Letters: Hearts fans suffer as Rangers reach new low
I was disgusted to see the pictures of so-called Rangers fans outside Ibrox on Friday night.
Pictures on Sky Sports showed fans trying to storm the front entrance, throwing missiles at police, who seemed hopelessly outnumbered.
It appears some fans managed to get into the building and assaulted staff members.
Meanwhile, inside Ibrox, Hearts fans must have thought they were at the Alamo, with coins, lighters, cups of tea, coffee, spit and probably urine being hurtled at them from both sides and from above.
With only around 20,000 fans inside the stadium, I would have thought better segregation of fans could have been achieved.
Chambers Street Edinburgh: Police deal with ongoing bomb scare in city centre near National Museum of Scotland
West Lothian crime: Cars parked in Livingston train station ripped apart by 'Corsa Cannibals' gang
Market Street Edinburgh: Police cordon off city centre street after man injured near Waverley Station
After the game was abandoned (quite rightly) both sets of fans were allowed to leave the ground at the same time. Another blunder.
Hearts fans found themselves ambushed, attacked and supporters buses stoned.
So much for Glasgow’s claim to being a friendly city. Rangers fans have dragged the club name through the dirt again.
I dread to think what will happen when the game is eventually replayed.May I suggest it is played in an empty stadium, and give the match to Sky, as the BT coverage was embarrassing.
I hope future games at Ibrox are better controlled with far more police and stewards employed.
People want to watch football in a safe environment and that certainly didn’t happen on Friday.
One can only hope for the best when Rangers play Celtic next month.
All police leave cancelled?
Alun Thomas, Sinclair Close, Edinburgh
Church has no special say on Sunday parking
Edinburgh City Council has been very fair in saying that concessions to the Christian campaign against proposed Sunday parking charges would be a precedent for other religions or indeed any minority interest groups to demand similar allowances for their special day (News, January 14).
Possibly in an attempt to broaden the argument, Pastor Paul Rees has said “There is a different character to Sunday” and “It shouldn’t be treated as just another day in the week”.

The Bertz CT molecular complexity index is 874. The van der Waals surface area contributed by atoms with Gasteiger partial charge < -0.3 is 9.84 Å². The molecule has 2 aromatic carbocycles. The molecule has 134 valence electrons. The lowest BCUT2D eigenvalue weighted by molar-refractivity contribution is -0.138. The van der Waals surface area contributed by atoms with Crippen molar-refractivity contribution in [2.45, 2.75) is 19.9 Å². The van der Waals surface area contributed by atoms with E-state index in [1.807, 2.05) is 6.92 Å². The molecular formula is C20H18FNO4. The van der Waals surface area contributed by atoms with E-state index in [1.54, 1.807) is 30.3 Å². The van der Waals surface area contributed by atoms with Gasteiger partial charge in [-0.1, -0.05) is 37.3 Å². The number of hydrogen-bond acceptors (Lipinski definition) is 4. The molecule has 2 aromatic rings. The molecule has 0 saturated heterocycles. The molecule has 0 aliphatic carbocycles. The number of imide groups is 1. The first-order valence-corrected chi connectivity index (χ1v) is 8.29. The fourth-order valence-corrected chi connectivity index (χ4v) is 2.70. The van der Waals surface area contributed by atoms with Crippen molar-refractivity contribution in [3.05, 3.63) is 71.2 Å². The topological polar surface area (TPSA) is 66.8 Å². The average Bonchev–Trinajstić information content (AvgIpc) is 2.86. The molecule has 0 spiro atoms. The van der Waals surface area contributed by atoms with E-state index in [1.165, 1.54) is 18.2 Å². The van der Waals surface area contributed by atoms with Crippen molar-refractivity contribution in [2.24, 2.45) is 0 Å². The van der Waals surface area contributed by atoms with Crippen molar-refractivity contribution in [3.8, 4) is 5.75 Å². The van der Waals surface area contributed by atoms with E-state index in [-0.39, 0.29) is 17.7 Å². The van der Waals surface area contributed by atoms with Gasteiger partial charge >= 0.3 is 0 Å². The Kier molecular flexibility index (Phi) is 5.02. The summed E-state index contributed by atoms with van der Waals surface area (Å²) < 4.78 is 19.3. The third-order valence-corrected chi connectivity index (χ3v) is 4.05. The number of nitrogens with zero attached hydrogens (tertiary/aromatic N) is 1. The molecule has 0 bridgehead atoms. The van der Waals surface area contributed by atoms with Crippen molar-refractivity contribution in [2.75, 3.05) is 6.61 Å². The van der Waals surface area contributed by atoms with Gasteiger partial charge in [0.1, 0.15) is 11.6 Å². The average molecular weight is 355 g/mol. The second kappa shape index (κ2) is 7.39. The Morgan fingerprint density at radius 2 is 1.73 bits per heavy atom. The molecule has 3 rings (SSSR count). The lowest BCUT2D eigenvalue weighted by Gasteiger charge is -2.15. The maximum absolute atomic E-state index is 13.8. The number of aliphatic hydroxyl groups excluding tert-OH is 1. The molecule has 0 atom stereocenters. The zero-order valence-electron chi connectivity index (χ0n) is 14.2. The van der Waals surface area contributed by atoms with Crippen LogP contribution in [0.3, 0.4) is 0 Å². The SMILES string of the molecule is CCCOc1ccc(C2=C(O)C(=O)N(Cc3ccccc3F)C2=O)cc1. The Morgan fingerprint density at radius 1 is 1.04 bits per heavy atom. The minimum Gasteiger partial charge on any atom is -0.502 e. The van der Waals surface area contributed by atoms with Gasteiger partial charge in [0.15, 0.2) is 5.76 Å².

However, any sense that he might have been trying to defend everyone’s Sunday is betrayed by Rev Ian Gilmour who could agree to “partial restrictions-charging for afternoon parking for example, but Sunday mornings should be free” ie when church-goers’ interests have been served.
I entirely support the churches’ right to campaign within the law and without religious privilege but deputy transport convener councillor Adam McVey is right when he says “No religion has a hierarchy in terms of making representations and the effect that has on our policy making”.
Neil Barber, Edinburgh Secular Society, Saughtonhall Drive
Building plans need government oversight
To learn that various housing planning applications are being called in by the Scottish Government is highly positive.
Edinburgh and the Lothians is expected to deliver an extra 30,000 homes but building starts are being delayed by local objections. We all understand where objectors are coming from. We also understand that local councillors and MSPs wish to side with or protect their constituents, but too frequently, more as a means of garnering short-term votes rather than viewing the bigger picture.
So, now we have a minister able to cast a dispassionate view over the applications and come to a decision based on what the region and the country really need. Let us respect that.
Graham Davidson, High Street, Edinburgh
Willie is mistaken over Scots support for EU
It was with some bemusement that I noted Lib Dem leader Willie Rennie claim in a speech to the David Hume Institute that there is as much anti-EU feeling in Scotland as there is in the rest of the UK.
This is, of course, in conflict with both European Parliament election results as well as opinion polling on EU membership.
In the European Parliament elections last year Ukip topped the polls across the UK, with just under 28 per cent of the vote. In Scotland that party achieved a little over ten per cent of the vote and came fourth.
Opinion polling has also consistently shown staunch support for UK withdrawal from the EU, while a majority in Scotland want to remain in.
The danger posed by the proposed Tory referendum on EU membership in 2017 is that a majority in the UK vote to withdraw, while a majority in Scotland vote to remain in.
This is an issue of such fundamental constitutional importance that another independence referendum will clearly be on the cards.
Alex Orr, Leamington Terrace, Edinburgh
Muslims right to speak out on Paris massacre
After the carnage of Paris, Dr Taj Hargey, who is director of the Muslim Educational Centre of Oxford, points out that like all Islamic fanatics, the Charlie Hebdo murderers loathe the liberal values of societies and freedom of speech.
Driven by their wilfully perverted misinterpretation of their Muslim faith, they want authoritarian rule across Western Europe, complete with dogmatic oppression and Sharia courts.
Dr Hargey points out that nowhere does the Koran sanction murder in the name of defending the Prophet’s reputation and that the murderers took it upon themselves to act as judge, jury and executioners. In doing so they betrayed Islam.
We owe a debt of gratitude to Dr Hargey and it is to be hoped that more Muslim leaders will expose those who preach violence and deride the apologists who blamed those murdered in Paris of being “provocative”.
Clark Cross, Springfield Road, Linlithgow